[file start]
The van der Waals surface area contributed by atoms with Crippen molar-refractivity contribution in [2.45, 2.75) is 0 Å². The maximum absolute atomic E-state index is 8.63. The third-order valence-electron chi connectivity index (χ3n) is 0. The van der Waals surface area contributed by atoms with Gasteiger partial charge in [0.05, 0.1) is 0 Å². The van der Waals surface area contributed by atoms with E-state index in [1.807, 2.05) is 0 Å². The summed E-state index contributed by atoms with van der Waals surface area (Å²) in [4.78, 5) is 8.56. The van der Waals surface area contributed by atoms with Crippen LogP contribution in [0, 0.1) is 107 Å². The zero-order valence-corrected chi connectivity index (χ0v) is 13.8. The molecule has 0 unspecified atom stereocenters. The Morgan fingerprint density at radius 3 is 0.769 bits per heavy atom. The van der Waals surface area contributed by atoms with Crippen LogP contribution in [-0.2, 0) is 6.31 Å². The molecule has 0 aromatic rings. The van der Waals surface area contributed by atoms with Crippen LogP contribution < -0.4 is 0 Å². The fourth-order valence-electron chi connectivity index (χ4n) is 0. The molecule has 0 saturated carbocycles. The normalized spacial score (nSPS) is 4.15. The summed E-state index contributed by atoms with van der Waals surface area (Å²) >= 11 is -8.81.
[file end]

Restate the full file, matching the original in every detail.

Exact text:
The van der Waals surface area contributed by atoms with Crippen molar-refractivity contribution in [2.45, 2.75) is 0 Å². The maximum absolute atomic E-state index is 8.63. The third-order valence-electron chi connectivity index (χ3n) is 0. The van der Waals surface area contributed by atoms with Gasteiger partial charge in [0.05, 0.1) is 0 Å². The van der Waals surface area contributed by atoms with E-state index in [1.807, 2.05) is 0 Å². The summed E-state index contributed by atoms with van der Waals surface area (Å²) in [4.78, 5) is 8.56. The van der Waals surface area contributed by atoms with Crippen LogP contribution in [0, 0.1) is 107 Å². The zero-order valence-corrected chi connectivity index (χ0v) is 13.8. The molecule has 0 unspecified atom stereocenters. The Morgan fingerprint density at radius 3 is 0.769 bits per heavy atom. The van der Waals surface area contributed by atoms with Crippen LogP contribution in [-0.2, 0) is 6.31 Å². The molecule has 0 aromatic rings. The van der Waals surface area contributed by atoms with Crippen LogP contribution < -0.4 is 0 Å². The fourth-order valence-electron chi connectivity index (χ4n) is 0. The molecule has 0 saturated carbocycles. The normalized spacial score (nSPS) is 4.15. The summed E-state index contributed by atoms with van der Waals surface area (Å²) >= 11 is -8.81.